It is an untold truth that each person would experience certain agony and pain exuded from the relationships one withholds. Though, to a certain extent, such afflictions are influenced by how one is taught as they struggle through the difficult puzzle of life. Unless one is taught to contain the virtues of kindness or compassion, it is likely for the person to be corrupt and inconsiderate. The earlier values are instilled into a person, the greater the chance those values would take hold of their minds. Thus, those values would produce a strong base for how they choose to make decisions. As such, in Shirley Jackson’s allegory, The Lottery, children have come to acknowledge an inhumane tradition: one that selects a random individual to be stoned to death. The process involves the head of each family to draw a lot, and the one marked requires the whole family to draw a second set of lots. Then, an individual of that family chooses the marked lot. The person, who selects the marked paper, dies. The mandatory tradition has been carried out for decades, indicated by an individual who possesses the fortune to never be selected as the victim for their entire life. Tessie Hutchinson is a mother who was chosen to be the target of this year’s Lottery, only realizing the atrocities their village has committed when she is finally placed as the victim. The Lottery shares its values with abusive households and exposure to early violence. Through them, human nature, without compassion, is easily corruptible.
Cycles are born from the outcomes of teaching children moral beliefs and values, and with children in abusive households, they are not taught proper compassion. It is more likely for them to be taught hatred and fear, both feelings that are led to obedience. Rather, children who are raised in abusive households gain their sense of compassion from kinder sirs and madams who have interacted with them. My own great grandparents and numerous others from previous generations beat their children into submission if they did not do as they were told, except that they learned the values of kindness and compassion, breaking the cycle of beatings. Descriptions of the beatings were often long and painful, executed in such a way that the children would never dare attempt to disobey their parents again. My own parents were also physically punished if they failed to succeed in school, though not as harshly as my grandparents were. Several of my sibling’s friends were also abused as a child, though rarely because of the changing times. It was a cycle, one that was slow to end. Yet, even though if the previous generations knew it was wrong to beat children, they did it anyways - simply because that was how they were taught. An external source must either force or tell the individual that it is wrong to physically abuse children before it ends.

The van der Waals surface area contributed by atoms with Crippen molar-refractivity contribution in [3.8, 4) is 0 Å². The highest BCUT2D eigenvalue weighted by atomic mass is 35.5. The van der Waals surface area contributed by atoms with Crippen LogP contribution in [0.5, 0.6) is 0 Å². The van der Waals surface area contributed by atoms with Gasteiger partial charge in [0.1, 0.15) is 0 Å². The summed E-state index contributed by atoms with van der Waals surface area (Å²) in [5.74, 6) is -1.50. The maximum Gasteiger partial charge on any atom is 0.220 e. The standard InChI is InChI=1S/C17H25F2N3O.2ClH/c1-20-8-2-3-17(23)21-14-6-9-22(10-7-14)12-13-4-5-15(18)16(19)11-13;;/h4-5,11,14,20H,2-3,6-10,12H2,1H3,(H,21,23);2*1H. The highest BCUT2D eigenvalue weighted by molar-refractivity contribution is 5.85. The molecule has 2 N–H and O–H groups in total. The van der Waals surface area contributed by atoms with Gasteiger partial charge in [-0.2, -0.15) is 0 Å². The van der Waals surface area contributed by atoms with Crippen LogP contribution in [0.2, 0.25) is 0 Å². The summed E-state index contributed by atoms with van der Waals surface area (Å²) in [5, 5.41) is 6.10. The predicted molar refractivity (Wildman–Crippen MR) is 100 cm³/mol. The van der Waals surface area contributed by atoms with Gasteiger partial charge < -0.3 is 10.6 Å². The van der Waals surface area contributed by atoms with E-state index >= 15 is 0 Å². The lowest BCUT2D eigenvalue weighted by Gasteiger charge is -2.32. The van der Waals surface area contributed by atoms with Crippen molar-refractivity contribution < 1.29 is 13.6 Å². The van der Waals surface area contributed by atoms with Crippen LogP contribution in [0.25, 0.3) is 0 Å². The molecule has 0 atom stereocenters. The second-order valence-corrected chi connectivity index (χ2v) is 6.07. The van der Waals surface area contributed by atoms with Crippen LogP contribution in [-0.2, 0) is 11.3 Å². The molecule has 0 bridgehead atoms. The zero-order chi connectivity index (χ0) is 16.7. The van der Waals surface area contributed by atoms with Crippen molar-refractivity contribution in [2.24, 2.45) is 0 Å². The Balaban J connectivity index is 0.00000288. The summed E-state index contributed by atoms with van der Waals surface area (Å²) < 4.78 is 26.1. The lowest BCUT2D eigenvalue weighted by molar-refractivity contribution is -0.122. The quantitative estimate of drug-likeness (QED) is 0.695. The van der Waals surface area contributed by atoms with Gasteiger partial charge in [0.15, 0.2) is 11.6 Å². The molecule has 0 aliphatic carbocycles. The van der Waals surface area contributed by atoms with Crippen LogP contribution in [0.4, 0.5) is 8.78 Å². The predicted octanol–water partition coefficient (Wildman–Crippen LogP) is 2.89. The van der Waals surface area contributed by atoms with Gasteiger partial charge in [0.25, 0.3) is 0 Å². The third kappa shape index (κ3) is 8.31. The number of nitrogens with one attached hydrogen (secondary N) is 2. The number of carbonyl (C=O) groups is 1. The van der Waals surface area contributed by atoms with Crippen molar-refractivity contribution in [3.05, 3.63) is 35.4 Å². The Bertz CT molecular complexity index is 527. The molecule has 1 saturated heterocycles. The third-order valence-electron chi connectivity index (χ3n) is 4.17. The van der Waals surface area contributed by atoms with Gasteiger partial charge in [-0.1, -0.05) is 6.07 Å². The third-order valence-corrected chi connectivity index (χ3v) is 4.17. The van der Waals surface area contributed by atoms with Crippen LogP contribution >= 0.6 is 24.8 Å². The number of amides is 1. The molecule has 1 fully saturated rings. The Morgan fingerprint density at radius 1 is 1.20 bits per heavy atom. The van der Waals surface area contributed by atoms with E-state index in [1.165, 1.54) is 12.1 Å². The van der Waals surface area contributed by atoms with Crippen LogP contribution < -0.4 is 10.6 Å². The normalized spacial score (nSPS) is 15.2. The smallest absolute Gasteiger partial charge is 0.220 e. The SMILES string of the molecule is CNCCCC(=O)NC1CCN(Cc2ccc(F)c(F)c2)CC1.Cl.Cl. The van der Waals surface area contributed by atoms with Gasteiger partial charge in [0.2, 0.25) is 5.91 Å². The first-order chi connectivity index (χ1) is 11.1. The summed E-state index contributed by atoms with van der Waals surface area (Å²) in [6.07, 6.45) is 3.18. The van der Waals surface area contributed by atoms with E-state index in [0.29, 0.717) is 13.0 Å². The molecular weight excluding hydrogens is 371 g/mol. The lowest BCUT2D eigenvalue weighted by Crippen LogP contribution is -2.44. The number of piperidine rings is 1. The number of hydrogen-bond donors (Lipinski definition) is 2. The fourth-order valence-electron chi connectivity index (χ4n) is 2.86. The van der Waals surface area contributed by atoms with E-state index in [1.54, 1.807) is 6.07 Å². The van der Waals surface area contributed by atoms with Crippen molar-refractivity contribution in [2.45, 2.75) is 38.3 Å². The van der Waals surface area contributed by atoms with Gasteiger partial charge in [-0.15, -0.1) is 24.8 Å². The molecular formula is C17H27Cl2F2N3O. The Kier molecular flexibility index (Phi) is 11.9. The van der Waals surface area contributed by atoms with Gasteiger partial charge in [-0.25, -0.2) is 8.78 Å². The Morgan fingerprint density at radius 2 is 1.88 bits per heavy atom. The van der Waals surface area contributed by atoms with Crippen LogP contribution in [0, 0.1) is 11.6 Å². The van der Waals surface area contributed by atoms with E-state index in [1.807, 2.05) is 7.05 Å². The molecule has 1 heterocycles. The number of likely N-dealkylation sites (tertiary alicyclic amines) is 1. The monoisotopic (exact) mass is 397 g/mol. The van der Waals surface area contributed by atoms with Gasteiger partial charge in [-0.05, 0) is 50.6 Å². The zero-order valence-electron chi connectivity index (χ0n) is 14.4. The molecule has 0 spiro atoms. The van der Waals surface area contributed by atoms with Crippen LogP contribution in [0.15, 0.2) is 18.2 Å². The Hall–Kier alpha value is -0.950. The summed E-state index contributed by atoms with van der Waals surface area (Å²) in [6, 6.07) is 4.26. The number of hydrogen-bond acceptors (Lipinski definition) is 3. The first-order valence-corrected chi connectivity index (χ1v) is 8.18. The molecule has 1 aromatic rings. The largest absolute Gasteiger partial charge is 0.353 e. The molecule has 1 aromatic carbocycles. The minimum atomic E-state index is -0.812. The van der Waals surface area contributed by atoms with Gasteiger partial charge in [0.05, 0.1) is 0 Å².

The cycle continues to exist in the children of The Lottery, and an external force has yet to break them out of the cruelty they endure. It may be seen being encouraged instead through the victim’s child. Davy is the son of Tessie Hutchinson, the mother who was unfortunately chosen to be the victim of The Lottery. Prior to Tessie’s execution, the children had gathered numerous stones in preparation for the event. Their society has taught them to accept the death of the individual chosen to be stoned. Pebbles were given to Davy before the children began to massacre Tessie, encouraging him to stone his own mother. The youths of this village only do this because this was how they were taught in the tradition, even if some may understand it is morally wrong. Abusive households are similar because this is also how the owners had learned in their youth, therefore they continue it.
In addition to the cycle of abusive households, the exposure to violence at a young age also plays a major role in the influence for corruption. Though violence is not often seen through our own eyes, the...